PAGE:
"body": "",
"isBase64Encoded": false

Whilst this provides all of the data you might need from the HTTP request, there are no parsers, data validators or other helper APIs provided for working with the request. Additionally, there are no APIs provided to facilitate you to build a valid HTTP response for the request.

By contrast, when you work with web and microservice frameworks for Node.js, such as Express.js, you both get access to those domain specific data types and APIs for working with requests and responses, and access to a rich module system that work with them: there are currently 2,167 modules that depend on the “Connect” request handler and middleware format used by Express.js:

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Of course, this is because of a trade-off. When writing code using Cloud Functions you have the benefit of flexibility — the handler function API and datatypes are “generic” because you are able to register your function to work with any type of invoker — whether that’s a HTTP REST request, or something else entirely.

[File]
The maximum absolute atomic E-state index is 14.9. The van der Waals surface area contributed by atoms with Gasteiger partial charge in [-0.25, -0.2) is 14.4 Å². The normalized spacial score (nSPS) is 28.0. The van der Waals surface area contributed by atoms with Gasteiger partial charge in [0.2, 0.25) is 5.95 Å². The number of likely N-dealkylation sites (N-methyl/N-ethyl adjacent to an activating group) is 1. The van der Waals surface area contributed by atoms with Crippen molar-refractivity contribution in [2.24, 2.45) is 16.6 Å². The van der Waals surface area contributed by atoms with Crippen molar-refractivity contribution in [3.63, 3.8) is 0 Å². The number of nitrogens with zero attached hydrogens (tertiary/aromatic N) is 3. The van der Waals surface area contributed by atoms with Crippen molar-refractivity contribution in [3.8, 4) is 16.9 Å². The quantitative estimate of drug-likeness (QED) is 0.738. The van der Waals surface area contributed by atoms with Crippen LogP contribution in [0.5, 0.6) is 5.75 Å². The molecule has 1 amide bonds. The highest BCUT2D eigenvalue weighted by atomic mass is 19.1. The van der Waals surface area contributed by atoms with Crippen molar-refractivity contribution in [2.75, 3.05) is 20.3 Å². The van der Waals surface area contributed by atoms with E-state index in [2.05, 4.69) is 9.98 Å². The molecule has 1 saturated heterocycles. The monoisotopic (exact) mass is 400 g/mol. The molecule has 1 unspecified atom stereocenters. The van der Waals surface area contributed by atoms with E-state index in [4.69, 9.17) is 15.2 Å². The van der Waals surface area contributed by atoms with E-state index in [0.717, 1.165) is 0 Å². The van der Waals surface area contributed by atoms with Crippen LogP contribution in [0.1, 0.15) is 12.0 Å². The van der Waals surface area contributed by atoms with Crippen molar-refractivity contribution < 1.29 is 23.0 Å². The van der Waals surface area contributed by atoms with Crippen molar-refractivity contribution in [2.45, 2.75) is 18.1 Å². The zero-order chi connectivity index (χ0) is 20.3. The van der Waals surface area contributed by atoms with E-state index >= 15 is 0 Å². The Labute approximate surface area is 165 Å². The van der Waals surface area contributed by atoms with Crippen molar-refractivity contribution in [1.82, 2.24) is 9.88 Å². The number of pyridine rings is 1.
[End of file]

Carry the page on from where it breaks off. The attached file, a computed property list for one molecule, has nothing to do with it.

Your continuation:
However if you are specifically building a REST API, wouldn’t it be great if you had access to all of the power and domain specific capabilities that you get from those domain specific frameworks?

Node.js Functions with Appsody

Appsody, which provides development tools for creating cloud packaged, cloud native and cloud functions based applications, has recently added an experimentalnodejs-function stack, which makes it possible to do function-style development using the “Connect” APIs used by Express.js.

When combined with Appsody’s ability to build best-practise container images and then deploy in a serverless fashion using Knative, this means you can build and deploy serverless Cloud Function, using domain specific APIs and libraries for building REST APIs.

Getting Started

To get started, you first need to install the “appsody” command line tool (CLI) using the instructions provided.

Note that you need at least version 0.3.0 of the CLI:

$ appsody version
appsody 0.3.0

Next, you need to configure the Appsody CLI to additionally use the “experimental” repository using appsody repo add:

appsody repo add experimental

This means that using appsody list will now show stacks from both the default “appsodyhub” repo and from the repo of “experimental” stacks: